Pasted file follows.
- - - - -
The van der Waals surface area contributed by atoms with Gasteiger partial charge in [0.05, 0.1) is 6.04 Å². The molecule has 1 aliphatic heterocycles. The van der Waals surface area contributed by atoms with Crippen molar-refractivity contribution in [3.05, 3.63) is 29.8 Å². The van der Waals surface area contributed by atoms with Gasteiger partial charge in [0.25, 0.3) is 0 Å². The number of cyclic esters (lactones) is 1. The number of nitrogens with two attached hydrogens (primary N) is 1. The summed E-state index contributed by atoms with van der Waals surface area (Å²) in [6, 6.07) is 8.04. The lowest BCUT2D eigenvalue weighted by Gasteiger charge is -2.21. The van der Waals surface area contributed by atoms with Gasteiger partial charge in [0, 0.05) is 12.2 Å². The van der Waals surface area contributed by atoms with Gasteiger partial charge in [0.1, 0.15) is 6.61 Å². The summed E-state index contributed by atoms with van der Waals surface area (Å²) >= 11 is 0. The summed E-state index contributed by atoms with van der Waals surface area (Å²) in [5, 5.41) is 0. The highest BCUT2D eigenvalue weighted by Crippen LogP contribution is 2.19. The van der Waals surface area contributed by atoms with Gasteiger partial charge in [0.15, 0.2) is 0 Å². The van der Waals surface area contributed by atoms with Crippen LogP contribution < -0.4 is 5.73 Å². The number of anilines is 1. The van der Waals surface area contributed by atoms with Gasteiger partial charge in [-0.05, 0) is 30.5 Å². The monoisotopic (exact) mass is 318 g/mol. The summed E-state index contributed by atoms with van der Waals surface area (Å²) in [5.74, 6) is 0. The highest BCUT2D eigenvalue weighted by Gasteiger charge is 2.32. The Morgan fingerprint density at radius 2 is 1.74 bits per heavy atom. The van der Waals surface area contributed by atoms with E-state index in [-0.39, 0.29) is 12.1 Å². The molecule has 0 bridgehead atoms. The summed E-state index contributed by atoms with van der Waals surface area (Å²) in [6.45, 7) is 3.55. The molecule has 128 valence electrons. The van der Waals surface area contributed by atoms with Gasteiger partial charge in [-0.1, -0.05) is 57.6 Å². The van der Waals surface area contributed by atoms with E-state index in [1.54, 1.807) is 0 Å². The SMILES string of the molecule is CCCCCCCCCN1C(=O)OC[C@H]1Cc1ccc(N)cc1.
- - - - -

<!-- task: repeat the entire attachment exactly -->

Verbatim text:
The van der Waals surface area contributed by atoms with Gasteiger partial charge in [0.05, 0.1) is 6.04 Å². The molecule has 1 aliphatic heterocycles. The van der Waals surface area contributed by atoms with Crippen molar-refractivity contribution in [3.05, 3.63) is 29.8 Å². The van der Waals surface area contributed by atoms with Gasteiger partial charge in [0.25, 0.3) is 0 Å². The number of cyclic esters (lactones) is 1. The number of nitrogens with two attached hydrogens (primary N) is 1. The summed E-state index contributed by atoms with van der Waals surface area (Å²) in [6, 6.07) is 8.04. The lowest BCUT2D eigenvalue weighted by Gasteiger charge is -2.21. The van der Waals surface area contributed by atoms with Gasteiger partial charge in [0, 0.05) is 12.2 Å². The van der Waals surface area contributed by atoms with Gasteiger partial charge in [0.1, 0.15) is 6.61 Å². The summed E-state index contributed by atoms with van der Waals surface area (Å²) >= 11 is 0. The summed E-state index contributed by atoms with van der Waals surface area (Å²) in [5, 5.41) is 0. The highest BCUT2D eigenvalue weighted by Crippen LogP contribution is 2.19. The van der Waals surface area contributed by atoms with Gasteiger partial charge in [0.15, 0.2) is 0 Å². The van der Waals surface area contributed by atoms with Crippen LogP contribution < -0.4 is 5.73 Å². The number of anilines is 1. The van der Waals surface area contributed by atoms with Gasteiger partial charge in [-0.05, 0) is 30.5 Å². The monoisotopic (exact) mass is 318 g/mol. The summed E-state index contributed by atoms with van der Waals surface area (Å²) in [5.74, 6) is 0. The highest BCUT2D eigenvalue weighted by Gasteiger charge is 2.32. The Morgan fingerprint density at radius 2 is 1.74 bits per heavy atom. The van der Waals surface area contributed by atoms with E-state index in [-0.39, 0.29) is 12.1 Å². The molecule has 0 bridgehead atoms. The summed E-state index contributed by atoms with van der Waals surface area (Å²) in [6.45, 7) is 3.55. The molecule has 128 valence electrons. The van der Waals surface area contributed by atoms with Gasteiger partial charge in [-0.1, -0.05) is 57.6 Å². The van der Waals surface area contributed by atoms with E-state index in [1.54, 1.807) is 0 Å². The SMILES string of the molecule is CCCCCCCCCN1C(=O)OC[C@H]1Cc1ccc(N)cc1.